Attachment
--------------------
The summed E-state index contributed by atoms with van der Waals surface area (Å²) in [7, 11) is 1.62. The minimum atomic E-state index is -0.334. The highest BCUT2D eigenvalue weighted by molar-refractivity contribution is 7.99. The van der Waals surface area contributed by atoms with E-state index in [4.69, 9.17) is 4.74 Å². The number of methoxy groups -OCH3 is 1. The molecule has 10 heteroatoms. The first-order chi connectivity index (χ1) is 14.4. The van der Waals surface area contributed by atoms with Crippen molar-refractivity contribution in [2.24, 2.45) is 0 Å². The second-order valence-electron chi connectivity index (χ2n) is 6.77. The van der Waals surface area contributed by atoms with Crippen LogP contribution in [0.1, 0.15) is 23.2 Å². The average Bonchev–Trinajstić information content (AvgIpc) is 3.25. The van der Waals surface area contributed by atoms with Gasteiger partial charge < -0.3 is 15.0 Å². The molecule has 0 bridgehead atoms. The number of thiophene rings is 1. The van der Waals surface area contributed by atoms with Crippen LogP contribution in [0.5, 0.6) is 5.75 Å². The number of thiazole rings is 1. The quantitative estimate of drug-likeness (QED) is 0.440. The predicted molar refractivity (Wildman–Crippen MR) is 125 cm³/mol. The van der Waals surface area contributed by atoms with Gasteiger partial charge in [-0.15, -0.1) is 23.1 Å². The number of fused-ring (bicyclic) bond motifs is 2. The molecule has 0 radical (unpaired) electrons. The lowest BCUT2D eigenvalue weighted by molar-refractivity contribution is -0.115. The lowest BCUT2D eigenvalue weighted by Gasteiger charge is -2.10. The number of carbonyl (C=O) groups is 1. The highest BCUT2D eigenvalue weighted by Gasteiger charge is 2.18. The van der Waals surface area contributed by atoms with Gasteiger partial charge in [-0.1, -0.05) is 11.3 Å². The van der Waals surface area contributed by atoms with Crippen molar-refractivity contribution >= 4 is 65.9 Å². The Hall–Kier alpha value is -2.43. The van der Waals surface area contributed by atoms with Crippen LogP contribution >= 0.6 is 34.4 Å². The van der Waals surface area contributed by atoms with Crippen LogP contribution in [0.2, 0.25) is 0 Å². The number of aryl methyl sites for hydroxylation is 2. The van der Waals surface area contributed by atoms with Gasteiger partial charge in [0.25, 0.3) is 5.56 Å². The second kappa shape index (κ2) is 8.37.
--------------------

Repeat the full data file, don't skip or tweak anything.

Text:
The summed E-state index contributed by atoms with van der Waals surface area (Å²) in [7, 11) is 1.62. The minimum atomic E-state index is -0.334. The highest BCUT2D eigenvalue weighted by molar-refractivity contribution is 7.99. The van der Waals surface area contributed by atoms with E-state index in [4.69, 9.17) is 4.74 Å². The number of methoxy groups -OCH3 is 1. The molecule has 10 heteroatoms. The first-order chi connectivity index (χ1) is 14.4. The van der Waals surface area contributed by atoms with Crippen molar-refractivity contribution in [2.24, 2.45) is 0 Å². The second-order valence-electron chi connectivity index (χ2n) is 6.77. The van der Waals surface area contributed by atoms with Crippen LogP contribution in [0.1, 0.15) is 23.2 Å². The average Bonchev–Trinajstić information content (AvgIpc) is 3.25. The van der Waals surface area contributed by atoms with Gasteiger partial charge < -0.3 is 15.0 Å². The molecule has 0 bridgehead atoms. The number of thiophene rings is 1. The van der Waals surface area contributed by atoms with Crippen LogP contribution in [0.5, 0.6) is 5.75 Å². The number of thiazole rings is 1. The quantitative estimate of drug-likeness (QED) is 0.440. The predicted molar refractivity (Wildman–Crippen MR) is 125 cm³/mol. The van der Waals surface area contributed by atoms with Gasteiger partial charge in [-0.15, -0.1) is 23.1 Å². The number of fused-ring (bicyclic) bond motifs is 2. The molecule has 0 radical (unpaired) electrons. The lowest BCUT2D eigenvalue weighted by molar-refractivity contribution is -0.115. The lowest BCUT2D eigenvalue weighted by Gasteiger charge is -2.10. The number of carbonyl (C=O) groups is 1. The highest BCUT2D eigenvalue weighted by Gasteiger charge is 2.18. The van der Waals surface area contributed by atoms with Gasteiger partial charge in [-0.1, -0.05) is 11.3 Å². The van der Waals surface area contributed by atoms with Crippen molar-refractivity contribution >= 4 is 65.9 Å². The Hall–Kier alpha value is -2.43. The van der Waals surface area contributed by atoms with Crippen LogP contribution >= 0.6 is 34.4 Å². The van der Waals surface area contributed by atoms with Crippen LogP contribution in [0.2, 0.25) is 0 Å². The number of aryl methyl sites for hydroxylation is 2. The van der Waals surface area contributed by atoms with Gasteiger partial charge in [0.25, 0.3) is 5.56 Å². The second kappa shape index (κ2) is 8.37.